How does ecological variation among grazer species constrain community assembly?
For species to exist in the same place, they often need to have similar habitat requirements but different resource use or feeding strategies. In Bodega Bay, CA, I combined trait data with surveys of community composition throughout bay habitats (eelgrass beds, mudflats, fouling communities) to understand the relative importance of habitat filtering vs. niche partitioning in structuring amphipod communities.
What is the relative value of trait vs. phylogenetic diversity for predicting species interactions and community composition in experimental vs. field contexts?
Trait data is time consuming to collect, subject to phenotypic plasticity, and dependent on biases about what traits we think might be important. This has led to increasing interest in using phylogenetic proxies for the ecological variation between species. However, the link between phylogenetic relationships and species coexistence varies with both trait lability and ecological context.
By combining a Bayesian phylogeny of northern CA amphipods, data on a range of traits, a mesocosm experiment, and observations of community composition in the field, I found that competitive interactions in experimental mesocosms were driven by labile feeding traits, and therefore not predictable from phylogenetic relationships. In contrast, at the scale of community assembly in the field phylogenetic relationships do predict coexistence via different, more conserved traits.
Best, R.J., N.C. Caulk, and J.J. Stachowicz. 2013. Trait vs. phylogenetic diversity as predictors of competition and community composition in herbivorous marine amphipods. Ecology Letters 16:72-80.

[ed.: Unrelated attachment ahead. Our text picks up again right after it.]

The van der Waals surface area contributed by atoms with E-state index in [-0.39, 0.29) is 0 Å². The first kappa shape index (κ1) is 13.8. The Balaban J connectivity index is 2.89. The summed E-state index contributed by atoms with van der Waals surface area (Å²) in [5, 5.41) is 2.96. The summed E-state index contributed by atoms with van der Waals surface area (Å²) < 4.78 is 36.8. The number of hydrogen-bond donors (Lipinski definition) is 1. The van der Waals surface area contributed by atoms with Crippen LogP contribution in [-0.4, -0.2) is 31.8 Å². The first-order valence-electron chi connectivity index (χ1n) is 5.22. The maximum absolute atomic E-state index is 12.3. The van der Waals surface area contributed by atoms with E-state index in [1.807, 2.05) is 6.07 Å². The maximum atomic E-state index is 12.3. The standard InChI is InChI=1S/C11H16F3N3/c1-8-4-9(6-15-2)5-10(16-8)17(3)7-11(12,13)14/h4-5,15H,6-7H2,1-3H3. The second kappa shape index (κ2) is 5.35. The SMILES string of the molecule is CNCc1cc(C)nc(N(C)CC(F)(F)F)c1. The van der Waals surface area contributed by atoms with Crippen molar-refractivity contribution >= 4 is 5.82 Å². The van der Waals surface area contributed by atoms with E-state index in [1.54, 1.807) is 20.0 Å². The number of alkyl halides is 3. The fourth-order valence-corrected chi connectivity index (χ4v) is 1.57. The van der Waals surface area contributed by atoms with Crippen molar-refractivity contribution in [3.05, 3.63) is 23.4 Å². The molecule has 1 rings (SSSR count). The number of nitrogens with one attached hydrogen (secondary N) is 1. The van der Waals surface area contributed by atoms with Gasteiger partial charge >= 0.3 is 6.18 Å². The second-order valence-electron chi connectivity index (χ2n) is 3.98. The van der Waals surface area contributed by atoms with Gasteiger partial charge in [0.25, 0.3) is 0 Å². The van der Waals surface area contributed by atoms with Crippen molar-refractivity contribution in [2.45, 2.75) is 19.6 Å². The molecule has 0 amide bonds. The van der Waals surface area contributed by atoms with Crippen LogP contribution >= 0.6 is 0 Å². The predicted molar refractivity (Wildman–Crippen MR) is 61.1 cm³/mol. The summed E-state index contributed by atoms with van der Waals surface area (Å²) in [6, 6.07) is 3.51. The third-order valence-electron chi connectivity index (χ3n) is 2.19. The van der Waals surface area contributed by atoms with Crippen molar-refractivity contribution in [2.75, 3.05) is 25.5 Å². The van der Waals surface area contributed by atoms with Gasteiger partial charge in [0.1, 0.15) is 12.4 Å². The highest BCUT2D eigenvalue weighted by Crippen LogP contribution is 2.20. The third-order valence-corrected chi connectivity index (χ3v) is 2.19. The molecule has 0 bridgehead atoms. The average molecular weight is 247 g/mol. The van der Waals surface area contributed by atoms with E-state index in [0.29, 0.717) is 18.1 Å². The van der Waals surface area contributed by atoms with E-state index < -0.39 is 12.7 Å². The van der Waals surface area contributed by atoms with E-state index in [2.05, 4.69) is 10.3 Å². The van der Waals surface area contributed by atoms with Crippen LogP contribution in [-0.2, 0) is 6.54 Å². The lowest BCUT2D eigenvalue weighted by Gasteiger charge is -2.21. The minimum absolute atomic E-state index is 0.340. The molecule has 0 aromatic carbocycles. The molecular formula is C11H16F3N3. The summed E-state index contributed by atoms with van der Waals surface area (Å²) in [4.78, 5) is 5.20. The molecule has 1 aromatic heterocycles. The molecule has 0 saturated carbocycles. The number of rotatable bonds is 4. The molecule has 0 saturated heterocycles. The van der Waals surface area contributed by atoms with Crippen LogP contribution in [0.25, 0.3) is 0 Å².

Best, R.J., and J.J. Stachowicz. 2013. Phylogeny as a proxy for ecology in seagrass amphipods: which traits are most conserved? PLoS ONE In press.
How does trait variation affect ecosystem function?
Globally, seagrass meadows are declining, and this is often due to overgrowth by algae. One possible cause of this overgrowth is increased predation on the invertebrate grazers that control that algae.
However, using trait data for the grazer species in the Bodega Bay eelgrass system, I found that this kind of trophic cascade can be weakened by a mismatch between species-specific feeding rates on algae and species-specific predation susceptibility.
Best, R.J., and J.J. Stachowicz. 2012. Trophic cascades in seagrass meadows depend on mesograzer variation in feeding rates, predation susceptibility, and abundance. Marine Ecology Progress Series 456:29-42.
What trait combinations permit species invasions?
In Bodega Bay, a few species of amphipods are introduced from Asia or the North Atlantic. In bays with more shipping, introduced species now make up a much larger proportion of the community. To understand what this means for the health of eelgrass ecosystems, I am testing whether the introduced species succeed by having different feeding strategies than the native species, or by simply being physiologically suited to environmental conditions in the bays where they are found.